SEMA News

Cover Story

The 2016 SEMA Show is rapidly taking shape, with an expanded menu of demonstrations, seminars, special events and other new opportunities for Show attendees to soak up the full potential of the automotive aftermarket. With each passing year, the association team responsible for the SEMA Show sharpens its commitment to making the Show the ultimate venue for the specialty parts industry to do business and keeping the Show in tune with the latest concepts and technologies. With that in mind, we offer the following sneak peek at some of the must-see features at the 2016 SEMA Show.

Business

  • Fast Track to Emissions CompliancePerformance products drive innovation and consumer enthusiasm, guaranteeing the continued health and growth of every business in the distribution chain, from manufacturers to retailers and marketers to media. And because clean-air regulations govern so much of the manufacturing, sale and use of products in this category, SEMA has long emphasized the need for emissions compliance on the part of its member manufacturers while simultaneously striving to protect them from overly burdensome regulation.

Business Technology

  • SDC LogoWhen I was first introduced to the magical, nerdy, technical world of product-data management, the newly minted Automotive Aftermarket Industry Association data standards were just gaining traction. The biggest players on the replacement-parts side of the business were diving in, and the SEMA market was barely interested. But thanks to a dedicated group of volunteers, the seeds of data management were planted, and now, nearly 20 years later, momentum is building and hundreds of SEMA companies are embracing their data-management obligations.

  • SDC LogoThe SEMA Data Co-op has become “data central” for hundreds of specialty parts brands, representing millions of part numbers, and tens of millions of vehicle applications. This directory is designed to guide data users to brands that have successfully undertaken the challenge to manage their product data, and to continue to expand reference as more brands are added to the SDC repository.

Chris Kersting

  • Chris KerstingAs you read this, thousands of automotive specialty-equipment manufacturers are working in full-frenzy mode, finalizing their latest automotive innovations for the 2016 SEMA Show. For 50 years now, the basic premise of the Show has remained unchanged: unite automotive specialty-equipment buyers with parts manufacturers for a four-day marketplace to grow sales and the industry. And yet the SEMA Show is also ever-changing, introducing new ways to make this marketplace more productive, informative and interesting.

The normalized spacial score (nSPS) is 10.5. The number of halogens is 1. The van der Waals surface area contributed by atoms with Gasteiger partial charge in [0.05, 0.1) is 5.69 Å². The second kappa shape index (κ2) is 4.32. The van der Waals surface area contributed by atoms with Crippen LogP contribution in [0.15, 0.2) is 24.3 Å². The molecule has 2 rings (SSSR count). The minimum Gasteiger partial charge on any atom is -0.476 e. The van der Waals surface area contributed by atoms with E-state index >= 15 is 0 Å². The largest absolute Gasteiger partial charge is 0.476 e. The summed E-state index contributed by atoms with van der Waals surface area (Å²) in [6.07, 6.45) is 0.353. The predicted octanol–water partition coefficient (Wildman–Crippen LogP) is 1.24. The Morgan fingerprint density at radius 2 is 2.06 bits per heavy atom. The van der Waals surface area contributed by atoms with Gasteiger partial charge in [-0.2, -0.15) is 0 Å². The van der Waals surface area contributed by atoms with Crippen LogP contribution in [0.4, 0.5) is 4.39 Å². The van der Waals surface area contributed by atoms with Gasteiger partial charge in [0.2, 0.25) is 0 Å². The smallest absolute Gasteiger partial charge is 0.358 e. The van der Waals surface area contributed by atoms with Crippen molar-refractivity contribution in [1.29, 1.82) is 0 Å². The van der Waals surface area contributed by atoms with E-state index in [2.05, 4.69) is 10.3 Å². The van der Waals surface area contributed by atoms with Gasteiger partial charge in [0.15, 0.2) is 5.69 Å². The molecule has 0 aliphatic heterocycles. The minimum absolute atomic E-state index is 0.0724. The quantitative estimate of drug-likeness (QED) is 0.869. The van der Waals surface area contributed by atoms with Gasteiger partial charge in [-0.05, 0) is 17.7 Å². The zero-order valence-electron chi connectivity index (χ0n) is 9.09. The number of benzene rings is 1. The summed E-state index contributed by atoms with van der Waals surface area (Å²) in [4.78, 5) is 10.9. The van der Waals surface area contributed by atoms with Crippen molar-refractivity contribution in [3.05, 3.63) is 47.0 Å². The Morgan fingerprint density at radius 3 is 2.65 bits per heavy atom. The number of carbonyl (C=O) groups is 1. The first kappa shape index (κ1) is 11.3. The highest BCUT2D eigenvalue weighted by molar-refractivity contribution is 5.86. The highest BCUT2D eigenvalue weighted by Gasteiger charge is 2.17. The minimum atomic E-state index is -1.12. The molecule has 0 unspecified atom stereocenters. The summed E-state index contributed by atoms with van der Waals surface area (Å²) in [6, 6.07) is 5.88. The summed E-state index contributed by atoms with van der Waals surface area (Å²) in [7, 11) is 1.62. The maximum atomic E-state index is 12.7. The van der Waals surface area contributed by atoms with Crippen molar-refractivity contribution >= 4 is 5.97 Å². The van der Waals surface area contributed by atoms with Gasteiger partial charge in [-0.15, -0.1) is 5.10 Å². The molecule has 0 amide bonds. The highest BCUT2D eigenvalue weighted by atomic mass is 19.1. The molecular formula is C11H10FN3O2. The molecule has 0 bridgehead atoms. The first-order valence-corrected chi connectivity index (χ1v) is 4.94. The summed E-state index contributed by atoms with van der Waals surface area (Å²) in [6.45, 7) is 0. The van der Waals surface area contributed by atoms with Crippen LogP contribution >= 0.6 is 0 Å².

Education

  • Scholarship FundThe SEMA Memorial Scholarship Fund awarded a total of $168,000 to 61 individuals this year. That includes 50 SEMA scholarships presented to current students and 11 loan-forgiveness awards to employees of SEMA-member companies.

Events

  • CCAD 2016On July 8, 2016, SEMA members joined with car clubs, businesses and thousands of enthusiasts to celebrate the seventh annual Collector Car Appreciation Day (CCAD). A wide range of events was held in the United States and Canada to commemorate the day. The celebration was designated by SEMA-requested U.S. Senate Resolution 507, which was sponsored by U.S. Senators Richard Burr (R-NC) and Jon Tester (D-MT).

  • Connecting With BuyersIt’s countdown time for the 2016 SEMA Show, to be held November 1–4 in Las Vegas—which means that it’s time to assess your preparations for the Show as an exhibitor. Have you done everything you can to ensure success by attracting buyers to your booth? According to SEMA Vice President of Communications and Events Peter MacGillivray, more than 60,000 buyers are anticipated at this year’s SEMA Show, and an extremely large number of them are already deciding which exhibitors they want to see.